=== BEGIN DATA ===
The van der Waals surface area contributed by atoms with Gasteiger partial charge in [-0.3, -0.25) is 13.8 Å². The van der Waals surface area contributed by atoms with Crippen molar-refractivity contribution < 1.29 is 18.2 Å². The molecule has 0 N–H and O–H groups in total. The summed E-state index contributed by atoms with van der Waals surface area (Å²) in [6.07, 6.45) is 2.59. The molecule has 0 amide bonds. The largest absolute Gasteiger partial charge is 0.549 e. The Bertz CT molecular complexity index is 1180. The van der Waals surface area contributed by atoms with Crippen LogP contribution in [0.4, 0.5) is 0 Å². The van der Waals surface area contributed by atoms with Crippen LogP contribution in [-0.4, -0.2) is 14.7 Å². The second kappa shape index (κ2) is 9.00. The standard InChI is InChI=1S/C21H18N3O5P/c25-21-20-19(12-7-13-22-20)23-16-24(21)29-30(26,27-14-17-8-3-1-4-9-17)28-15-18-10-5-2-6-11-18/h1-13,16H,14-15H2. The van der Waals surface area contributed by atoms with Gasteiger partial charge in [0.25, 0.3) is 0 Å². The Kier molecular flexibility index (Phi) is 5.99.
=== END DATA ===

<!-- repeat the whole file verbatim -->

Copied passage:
The van der Waals surface area contributed by atoms with Gasteiger partial charge in [-0.3, -0.25) is 13.8 Å². The van der Waals surface area contributed by atoms with Crippen molar-refractivity contribution < 1.29 is 18.2 Å². The molecule has 0 N–H and O–H groups in total. The summed E-state index contributed by atoms with van der Waals surface area (Å²) in [6.07, 6.45) is 2.59. The molecule has 0 amide bonds. The largest absolute Gasteiger partial charge is 0.549 e. The Bertz CT molecular complexity index is 1180. The van der Waals surface area contributed by atoms with Crippen LogP contribution in [0.4, 0.5) is 0 Å². The van der Waals surface area contributed by atoms with Crippen LogP contribution in [-0.4, -0.2) is 14.7 Å². The second kappa shape index (κ2) is 9.00. The standard InChI is InChI=1S/C21H18N3O5P/c25-21-20-19(12-7-13-22-20)23-16-24(21)29-30(26,27-14-17-8-3-1-4-9-17)28-15-18-10-5-2-6-11-18/h1-13,16H,14-15H2. The van der Waals surface area contributed by atoms with Gasteiger partial charge in [0.25, 0.3) is 0 Å². The Kier molecular flexibility index (Phi) is 5.99.